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The Mist (2006)

Anti-psychiatric anti-novel. Challenging every convention about the form of a novel, whilst questioning psychiatry with its theme.

The Mist has a peculiar schizophrenic form while explaining schizophrenia as its theme. The theme of schizophrenia at a psychiatric hospital is echoed by a fragmented piece of land called Palestine by some, and the schizophrenia of the war, the world, the reality.

The novel is narrated through chapters called “Fiction” and “Reality” subsequently, and “Intermediate Area” chapters appear at times. After a critical point, “Fiction” chapters replace “Reality” chapters and vice versa. This is also when we begin to regard the psychotic patients as the sane ones and the psychiatrists insane, and our perception of the psychiatric hospital is turned upside down. Truth is somewhere in between, in an intermediate area; in the mist.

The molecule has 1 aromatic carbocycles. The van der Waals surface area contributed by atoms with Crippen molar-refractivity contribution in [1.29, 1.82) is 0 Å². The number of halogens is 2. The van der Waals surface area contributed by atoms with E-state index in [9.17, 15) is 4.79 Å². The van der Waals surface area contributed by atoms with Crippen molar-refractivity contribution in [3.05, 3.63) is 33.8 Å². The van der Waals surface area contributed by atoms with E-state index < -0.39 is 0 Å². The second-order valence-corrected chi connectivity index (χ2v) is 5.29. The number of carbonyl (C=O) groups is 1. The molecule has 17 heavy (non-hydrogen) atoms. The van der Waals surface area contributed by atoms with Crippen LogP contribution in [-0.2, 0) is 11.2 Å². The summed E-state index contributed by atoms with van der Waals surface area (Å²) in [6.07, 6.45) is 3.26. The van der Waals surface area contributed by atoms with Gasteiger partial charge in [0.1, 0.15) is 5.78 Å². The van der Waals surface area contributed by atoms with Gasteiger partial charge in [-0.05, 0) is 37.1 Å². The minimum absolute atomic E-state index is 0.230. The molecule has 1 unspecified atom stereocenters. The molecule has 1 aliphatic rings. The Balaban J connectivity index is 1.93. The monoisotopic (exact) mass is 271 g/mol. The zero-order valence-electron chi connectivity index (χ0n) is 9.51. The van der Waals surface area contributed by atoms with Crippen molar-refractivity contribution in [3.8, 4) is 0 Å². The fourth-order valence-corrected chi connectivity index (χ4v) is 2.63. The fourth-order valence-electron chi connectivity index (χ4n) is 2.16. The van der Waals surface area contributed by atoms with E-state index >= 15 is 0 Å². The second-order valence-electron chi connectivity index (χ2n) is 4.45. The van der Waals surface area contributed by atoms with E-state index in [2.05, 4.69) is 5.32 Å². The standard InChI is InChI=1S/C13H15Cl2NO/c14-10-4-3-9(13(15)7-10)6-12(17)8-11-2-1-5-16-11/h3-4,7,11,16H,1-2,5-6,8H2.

Fragmented form of the novel disguises a fragmented sense of reality. The reader finds herself in the shoes of a schizophrenic, having lost her center. What the reader experiences in his relationship with fiction and reality whilst reading The Mist is very similar to what a schizophrenic experiences in his relationship with life and reality.

This novel is speaking schizophrenic rather than any language. Each time you read a text by Kaya, it is an experience, rather than an ordinary feeling of reading a text.(This composit review miscellaneously contains traces of what has been said and written on the novel by various voices.)